What NBC had codenamed “Operation Astro” was already underway by then. At a recently installed facility on Blackbushe Airfield, more or less equidistant between London and Winchester, a kinescope had copied the early stages of the BBC’s coronation coverage onto 16mm film. Once this had been edited together with footage shot by NBC’s own cameramen, positioned along the route of the Queen’s procession, it had been loaded onto the Venezuelan Canberra, which was now flying over the Atlantic.
Unknown to Colledge, though, his painstakingly constructed plans had been inadvertently kiboshed by a senior colleague at NBC. His colleague had made a courtesy call to Seymour de Lotbinière, the BBC’s Head of Outside Broadcasts, presumably to thank him for the corporation’s assistance. Operation Astro ended up being mentioned in the course of the chat. Appalled by the prospect of BBC television’s coronation footage being screened in America before it was shown in the British dominion of Canada, Lotbinière contacted the Air Ministry and persuading them to order the RAF reservist crew of the Venezuelan Canberra to fly back to London.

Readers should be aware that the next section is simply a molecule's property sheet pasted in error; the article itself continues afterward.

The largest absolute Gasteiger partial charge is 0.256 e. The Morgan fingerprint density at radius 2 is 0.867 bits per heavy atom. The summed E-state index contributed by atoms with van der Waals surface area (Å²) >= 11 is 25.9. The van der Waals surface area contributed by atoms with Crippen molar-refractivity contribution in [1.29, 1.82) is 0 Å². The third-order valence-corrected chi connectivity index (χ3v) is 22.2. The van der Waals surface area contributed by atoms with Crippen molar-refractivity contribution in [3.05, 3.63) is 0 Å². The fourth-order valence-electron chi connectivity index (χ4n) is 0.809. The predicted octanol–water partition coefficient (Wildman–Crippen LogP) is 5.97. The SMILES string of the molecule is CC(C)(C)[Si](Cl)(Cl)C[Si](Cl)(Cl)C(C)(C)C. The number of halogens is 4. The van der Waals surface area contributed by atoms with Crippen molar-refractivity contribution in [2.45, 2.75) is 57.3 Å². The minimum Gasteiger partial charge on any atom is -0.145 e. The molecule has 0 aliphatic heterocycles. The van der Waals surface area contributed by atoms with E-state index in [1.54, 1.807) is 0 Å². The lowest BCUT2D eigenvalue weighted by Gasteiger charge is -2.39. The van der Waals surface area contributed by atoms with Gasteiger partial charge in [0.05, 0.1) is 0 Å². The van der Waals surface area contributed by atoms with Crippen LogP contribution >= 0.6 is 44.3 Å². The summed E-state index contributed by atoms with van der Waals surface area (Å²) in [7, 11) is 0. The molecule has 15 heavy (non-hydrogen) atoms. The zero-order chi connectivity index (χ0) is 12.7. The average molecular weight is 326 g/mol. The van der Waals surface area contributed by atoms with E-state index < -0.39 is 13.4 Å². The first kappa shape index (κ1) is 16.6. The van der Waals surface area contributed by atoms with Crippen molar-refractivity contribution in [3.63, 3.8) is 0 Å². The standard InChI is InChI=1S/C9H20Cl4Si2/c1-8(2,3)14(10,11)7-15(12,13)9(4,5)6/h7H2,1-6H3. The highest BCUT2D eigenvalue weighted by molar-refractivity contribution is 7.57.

Just when triumph in the race with CBS seemed certain, Colledge was fed a spurious story about NBC’s plane being forced to turn around after developing a problem with its fuel feed. Fortunately for him, NBC could still emerge victorious if the DC-6B and P-51 Mustang chartered by the network could get the footage to Logan Airport before CBS.